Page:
guinea pig nail care

Guinea Pig Nail Care

Something that it is often easy to forget about and neglect when you have a guinea pig is cutting their nails.

Guinea pig nail care is a pretty vital part of looking after a guinea pig well.

It’s a skill in itself to learn but the more you do it the better you will get at it.

Getting started with Guinea pig nail care

The Guinea Pig has nails that grow continually, with a nail on each of the four toes on their front feet and three on the toes on their hind feet.

So regular trimming is something that needs to be done often.

However if like me, the thought of trimming your Guinea Pig’s nails makes you feel a little uneasy, especially getting it wrong, then be rest assured you are not alone!

What happens when you don’t trim your guinea pigs nails?

If they are not trimmed regularly, they will continually grow and curl into the footpad.

As you can imagine, this could be quite painful for your guinea pig and result in them being unable to stand on that foot.

Other things that could happen is that your guinea pig may develop pododermatitis or bumblefoot which are inflammatory reactions that can occur because of infection.

However, if you trim them regularly this will give you the chance to check your Guinea Pig’s footpad often for any potential signs of infection.

How often do Guinea Pig nails need to be clipped?

Clipping your Guinea Pigs nails on a monthly basis will ensure that they do not grow too much.

However, letting them grow up to two months is too long. If they are left for extended lengths of time, the bloodline advances close to the tip of the nail and they become more difficult to trim.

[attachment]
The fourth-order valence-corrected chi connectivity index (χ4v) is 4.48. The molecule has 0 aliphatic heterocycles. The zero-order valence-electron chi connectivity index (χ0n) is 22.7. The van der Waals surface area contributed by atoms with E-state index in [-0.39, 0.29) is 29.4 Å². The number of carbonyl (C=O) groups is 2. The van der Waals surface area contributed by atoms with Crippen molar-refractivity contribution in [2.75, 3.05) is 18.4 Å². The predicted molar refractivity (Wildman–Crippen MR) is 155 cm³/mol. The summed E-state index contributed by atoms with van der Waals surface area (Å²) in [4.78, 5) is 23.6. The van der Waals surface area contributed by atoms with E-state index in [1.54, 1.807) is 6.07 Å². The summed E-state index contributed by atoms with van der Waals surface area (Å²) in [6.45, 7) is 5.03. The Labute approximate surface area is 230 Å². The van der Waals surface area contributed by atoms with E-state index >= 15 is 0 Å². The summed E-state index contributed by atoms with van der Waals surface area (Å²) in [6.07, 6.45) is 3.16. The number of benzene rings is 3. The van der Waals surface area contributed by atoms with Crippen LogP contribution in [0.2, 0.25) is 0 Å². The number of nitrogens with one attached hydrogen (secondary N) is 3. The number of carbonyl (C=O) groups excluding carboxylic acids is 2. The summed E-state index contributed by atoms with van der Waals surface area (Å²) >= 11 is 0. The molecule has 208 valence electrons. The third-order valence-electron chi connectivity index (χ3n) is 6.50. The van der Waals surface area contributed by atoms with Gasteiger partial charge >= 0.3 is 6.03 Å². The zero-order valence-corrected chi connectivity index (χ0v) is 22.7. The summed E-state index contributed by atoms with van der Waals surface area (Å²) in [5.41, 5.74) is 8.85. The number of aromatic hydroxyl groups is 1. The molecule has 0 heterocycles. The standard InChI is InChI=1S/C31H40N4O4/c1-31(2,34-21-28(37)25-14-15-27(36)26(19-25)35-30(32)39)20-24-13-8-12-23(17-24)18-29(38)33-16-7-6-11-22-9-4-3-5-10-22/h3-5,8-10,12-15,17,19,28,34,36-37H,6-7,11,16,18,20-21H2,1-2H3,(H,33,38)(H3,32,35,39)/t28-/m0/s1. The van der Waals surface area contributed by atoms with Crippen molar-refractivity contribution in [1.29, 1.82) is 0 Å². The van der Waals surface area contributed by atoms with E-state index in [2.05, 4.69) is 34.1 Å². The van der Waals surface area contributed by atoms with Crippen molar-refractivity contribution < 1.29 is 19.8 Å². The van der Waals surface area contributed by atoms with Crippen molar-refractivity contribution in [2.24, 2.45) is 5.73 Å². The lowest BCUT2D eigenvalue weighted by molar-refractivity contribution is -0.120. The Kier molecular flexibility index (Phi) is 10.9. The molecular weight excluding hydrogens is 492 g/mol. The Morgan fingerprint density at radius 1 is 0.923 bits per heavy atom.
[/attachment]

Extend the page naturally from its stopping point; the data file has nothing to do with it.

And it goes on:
If you trim them regularly though, the bloodline will recede and the nail is easier to trim without risk of blood loss.

What types of clipper shall I use?

There are two types of nail clippers you can use.

  1. You can use baby sized human nail clippers which are very effective in trimming piggie nails. Use a size of nail clipper in proportion to the guinea pig’s nails.
  2. As you guinea pig gets older, you can move on to adult guinea pig nail clippers which can be purchased from any good pet store. They look a little different from human nail scissors and are designed with guinea pigs in mind.

Guinea Pig nail bleeding

In each nail, there is a blood vessel which is known as the ‘quick’ that you may notice is a red or pink color.although if your Guinea Pig has darker nails it

Although if your Guinea Pig has darker nails it may be difficult to pick out where the quick is.

The chances of your Guinea Pig’s nail bleeding will increase if you cut across the quick.

Use styptic powder for any cuts that may occur in the process of clipping. You can also purchase Styptic pencils from any drug store which will help to clot the blood.

You can also use aluminum sulfate powder that can be used to stop the bleeding.

Some veterinarians sell ‘quick stop’ which is a specialist treatment for ‘quicks’.

Where to get Guinea Pig nails cut

If clipping nails of your guinea pig, fills you with dread then you could always make an appointment with your local veterinarian or pet groomer who will do this for you.

Many piggie owners use a veterinary surgeon or pet groomer to do the job. T